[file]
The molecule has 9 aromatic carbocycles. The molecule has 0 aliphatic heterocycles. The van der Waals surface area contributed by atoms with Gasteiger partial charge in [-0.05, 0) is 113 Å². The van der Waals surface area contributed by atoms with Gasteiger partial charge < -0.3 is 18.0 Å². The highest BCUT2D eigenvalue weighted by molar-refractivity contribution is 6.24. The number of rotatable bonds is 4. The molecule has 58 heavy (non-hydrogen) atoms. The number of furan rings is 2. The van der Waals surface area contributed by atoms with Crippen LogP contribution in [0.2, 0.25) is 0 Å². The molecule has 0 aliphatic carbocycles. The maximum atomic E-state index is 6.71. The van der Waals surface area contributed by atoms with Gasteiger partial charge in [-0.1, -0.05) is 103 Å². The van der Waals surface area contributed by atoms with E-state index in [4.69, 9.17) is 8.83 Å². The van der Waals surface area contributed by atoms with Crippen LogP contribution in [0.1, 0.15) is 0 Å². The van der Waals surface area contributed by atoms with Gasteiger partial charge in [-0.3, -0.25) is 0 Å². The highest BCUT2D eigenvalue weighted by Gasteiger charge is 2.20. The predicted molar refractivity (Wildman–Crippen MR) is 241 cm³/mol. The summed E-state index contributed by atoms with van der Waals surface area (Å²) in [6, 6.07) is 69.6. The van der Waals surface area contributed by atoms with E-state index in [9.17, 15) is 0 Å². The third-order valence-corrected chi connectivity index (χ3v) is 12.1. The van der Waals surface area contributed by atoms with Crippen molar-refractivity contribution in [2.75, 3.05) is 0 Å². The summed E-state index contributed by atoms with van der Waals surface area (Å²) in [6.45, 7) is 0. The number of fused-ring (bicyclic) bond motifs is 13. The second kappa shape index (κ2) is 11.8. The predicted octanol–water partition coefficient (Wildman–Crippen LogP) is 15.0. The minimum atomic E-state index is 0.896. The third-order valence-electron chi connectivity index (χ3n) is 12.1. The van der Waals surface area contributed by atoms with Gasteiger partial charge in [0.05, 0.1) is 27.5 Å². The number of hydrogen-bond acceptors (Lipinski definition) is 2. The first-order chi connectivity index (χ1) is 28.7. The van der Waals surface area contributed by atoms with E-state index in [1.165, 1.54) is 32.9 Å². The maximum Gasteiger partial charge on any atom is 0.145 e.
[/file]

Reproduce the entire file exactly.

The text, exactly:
The molecule has 9 aromatic carbocycles. The molecule has 0 aliphatic heterocycles. The van der Waals surface area contributed by atoms with Gasteiger partial charge in [-0.05, 0) is 113 Å². The van der Waals surface area contributed by atoms with Gasteiger partial charge < -0.3 is 18.0 Å². The highest BCUT2D eigenvalue weighted by molar-refractivity contribution is 6.24. The number of rotatable bonds is 4. The molecule has 58 heavy (non-hydrogen) atoms. The number of furan rings is 2. The van der Waals surface area contributed by atoms with Crippen LogP contribution in [0.2, 0.25) is 0 Å². The molecule has 0 aliphatic carbocycles. The maximum atomic E-state index is 6.71. The van der Waals surface area contributed by atoms with Gasteiger partial charge in [-0.1, -0.05) is 103 Å². The van der Waals surface area contributed by atoms with E-state index in [4.69, 9.17) is 8.83 Å². The van der Waals surface area contributed by atoms with Crippen LogP contribution in [0.1, 0.15) is 0 Å². The van der Waals surface area contributed by atoms with Gasteiger partial charge in [-0.3, -0.25) is 0 Å². The highest BCUT2D eigenvalue weighted by Gasteiger charge is 2.20. The predicted molar refractivity (Wildman–Crippen MR) is 241 cm³/mol. The summed E-state index contributed by atoms with van der Waals surface area (Å²) in [6, 6.07) is 69.6. The van der Waals surface area contributed by atoms with E-state index in [9.17, 15) is 0 Å². The third-order valence-corrected chi connectivity index (χ3v) is 12.1. The van der Waals surface area contributed by atoms with Crippen molar-refractivity contribution in [2.75, 3.05) is 0 Å². The summed E-state index contributed by atoms with van der Waals surface area (Å²) in [6.45, 7) is 0. The number of fused-ring (bicyclic) bond motifs is 13. The second kappa shape index (κ2) is 11.8. The predicted octanol–water partition coefficient (Wildman–Crippen LogP) is 15.0. The minimum atomic E-state index is 0.896. The third-order valence-electron chi connectivity index (χ3n) is 12.1. The van der Waals surface area contributed by atoms with Gasteiger partial charge in [0.05, 0.1) is 27.5 Å². The number of hydrogen-bond acceptors (Lipinski definition) is 2. The first-order chi connectivity index (χ1) is 28.7. The van der Waals surface area contributed by atoms with E-state index in [1.165, 1.54) is 32.9 Å². The maximum Gasteiger partial charge on any atom is 0.145 e.